The IMF has downgraded its expectations of the world’s economic performance, forecasting the global economy will contract at 4.9% in 2020 (previously, April – 3%), then next year, the world economy is tipped to grow at 5.4% (previously April, 5.8%.)
The IMF is ruling out a V-shaped recovery our economy, but that’s in line with what we’re saying suggesting a staggered or staircase type recoveries without a full recovery to our international borders open.
For Australia the IMF expects our economy to:
- Drop by 4.5% in 2020 – a better outcome than 6.7% contraction forecast in April, then…
- Grow by 4% in 2021, which is huge compared to recent experience. Trading Economics says “Through the year to Q1, the economy grew 1.4%, after a 2.2% expansion in Q4”. So a 4% surge next year would be a ripper. International Monetary Fund.
CommBank Group economists tip a 3.2% fall in the global economy in 2020 and then a 4% lift in 2021.
In Australia the economy is tipped to fall 3.9% in 2020 before recovering 3% in 2021.
The recovery in Australia will be restrained by drying up of external migration, affecting tourism education and our property market.
The bank assumes Australia’s governments and the RBA will live up to the promise of “doing whatever it takes” to restore the economy to full health.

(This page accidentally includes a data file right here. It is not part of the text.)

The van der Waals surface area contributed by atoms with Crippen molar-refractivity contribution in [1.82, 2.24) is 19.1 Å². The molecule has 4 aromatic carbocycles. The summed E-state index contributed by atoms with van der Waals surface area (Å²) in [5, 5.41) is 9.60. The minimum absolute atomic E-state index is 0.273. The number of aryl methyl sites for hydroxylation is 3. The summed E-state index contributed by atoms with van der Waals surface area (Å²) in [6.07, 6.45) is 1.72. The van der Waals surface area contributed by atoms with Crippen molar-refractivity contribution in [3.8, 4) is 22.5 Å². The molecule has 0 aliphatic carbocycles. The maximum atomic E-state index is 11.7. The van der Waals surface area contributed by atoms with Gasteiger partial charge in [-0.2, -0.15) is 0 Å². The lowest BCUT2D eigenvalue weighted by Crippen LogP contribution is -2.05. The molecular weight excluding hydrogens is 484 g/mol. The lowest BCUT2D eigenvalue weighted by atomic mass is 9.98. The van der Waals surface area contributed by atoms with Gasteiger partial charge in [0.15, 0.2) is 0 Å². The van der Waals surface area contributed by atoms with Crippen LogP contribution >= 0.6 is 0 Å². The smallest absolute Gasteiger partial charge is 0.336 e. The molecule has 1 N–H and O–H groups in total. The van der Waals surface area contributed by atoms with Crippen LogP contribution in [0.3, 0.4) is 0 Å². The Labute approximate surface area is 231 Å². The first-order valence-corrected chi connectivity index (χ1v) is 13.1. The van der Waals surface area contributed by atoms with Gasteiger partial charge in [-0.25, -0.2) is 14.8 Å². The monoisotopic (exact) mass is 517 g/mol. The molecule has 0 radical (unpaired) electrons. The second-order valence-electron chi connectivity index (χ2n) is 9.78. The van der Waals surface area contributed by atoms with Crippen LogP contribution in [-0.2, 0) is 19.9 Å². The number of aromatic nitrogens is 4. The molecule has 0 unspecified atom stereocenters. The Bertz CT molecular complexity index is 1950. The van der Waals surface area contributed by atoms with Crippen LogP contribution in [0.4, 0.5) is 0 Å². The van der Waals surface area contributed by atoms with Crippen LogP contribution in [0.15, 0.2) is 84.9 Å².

The labour force data for May were an economic train wreck.
Official data from the Australian Bureau of Statistics shows that the unemployment rate rose to 7.1 percent in May, although this only covered the first two weeks of the month.
But if you dig more deeply into the figures the real unemployment rate may in fact be much higher than that.
Here is the snapshot of what’s happened to employment since February:
- Employment has fallen by 838,000.
- The number of people counted as unemployed has risen by 231,000.
- The number of people underemployed has increased by 527,000.
- The number of people who have dropped out of the labour market is 673,000.
- Taken together, the proportion of the working age population ‘under-utilised’ is around 25 percent. Treasury estimate the peak unemployment rate during the Great Depression was 19.9 percent.
Roy Morgan research shows that the unemployment rate was 14.8 percent for the whole of May.
They provide a much more accurate and far more timely jobs and jobless data a full two weeks before the ABS.
The really encouraging indication in the Morgan numbers is that the jobless rate fell slightly from April to May.
This suggests that jobs picked up quite sharply from the first half to the second half of May.